This is the greatest thing about my chosen career; Information security cares nothing for law, regulation, compliance, geography, or politics, it’s about a piece of data, on a computer, that someone wants to steal. Everything else is just reporting.

However, getting to the point where the demonstration of compliance is business as usual, is extremely difficult. Not complicated, just difficult. It’s actually very simple, all you have to do is get the CEO/BoD to care about it and it will happen. Easy, right?

UK organisations had 2 years from May 25th to demonstrate compliance with the GDPR, now [potentially] they have to demonstrate their equivalent compliance to every EU business with whom they want to transact. And you thought answering RFPs was bad now!

Nothing will change anytime soon, but in the meantime, just do what you know you should have doing all along, but start now.

Don’t know how, ask.

Why I Offer a ‘CEO Discount’

A CEO Discount is when I offer an organisation a 10% reduction on my consultancy day-rate if they can arrange for a 30 minute 1-on-1, face-to-face, with the CEO.

Sound like a gimmick? Well, it is partially, I’m trying to run a business, but it’s only partially a gimmick, as it is also extremely beneficial to both sides. It also addresses to most fundamental of all security challenges; management buy-in.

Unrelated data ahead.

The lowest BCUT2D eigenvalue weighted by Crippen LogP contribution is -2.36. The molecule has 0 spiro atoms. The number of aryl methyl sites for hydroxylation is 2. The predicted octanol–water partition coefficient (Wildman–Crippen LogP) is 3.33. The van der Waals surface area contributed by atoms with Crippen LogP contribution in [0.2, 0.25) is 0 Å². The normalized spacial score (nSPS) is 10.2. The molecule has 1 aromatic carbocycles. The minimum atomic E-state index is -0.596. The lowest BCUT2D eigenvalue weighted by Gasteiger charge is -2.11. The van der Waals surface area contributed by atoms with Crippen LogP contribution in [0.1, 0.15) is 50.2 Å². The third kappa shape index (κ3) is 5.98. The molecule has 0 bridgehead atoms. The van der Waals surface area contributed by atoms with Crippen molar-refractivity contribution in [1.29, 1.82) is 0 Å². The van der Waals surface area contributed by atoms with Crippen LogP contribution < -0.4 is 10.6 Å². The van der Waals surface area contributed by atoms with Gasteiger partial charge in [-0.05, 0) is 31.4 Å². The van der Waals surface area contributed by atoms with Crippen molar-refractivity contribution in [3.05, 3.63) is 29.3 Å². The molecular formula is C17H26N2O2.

From the client side; no project, especially ones related to security, get anywhere near the amount of support from all levels of the organisation that they need to be; a) operationally effective, and b) cost effective. If the CEO offers not only their verbal support, but active/pro-active support behind an objective, it becomes everyone’s priority. As I’ve quoted incessantly; “If my boss doesn’t care about something, guess how much I care about it.“. This begins at the CEO level and doesn’t stop until the most junior person is equally infected by apathy, indifference, or both.

If the CEO cares, or is seen to care, security related projects tend to finish in half the time, at half the cost, and with double the effectiveness and sustainability. Yes, I just made these statistics up, but in 15+ years doing this stuff I would be very surprised if I’m off by much.

From my side; If the prospective client is not prepared to even entertain the notion of approaching their CEO, that tells me all I need to know about their security culture. They don’t have one.

A phrase I have used MANY times now; “Let’s be very clear; The CEO sets the tone for the entire company: its vision, its values, its direction, and its priorities. If the organisation fails to achieve [enter any goal here], it’s the CEO’s fault, and no-one else’s.

I should UP my day-rate if I DON’T get to see the CEO!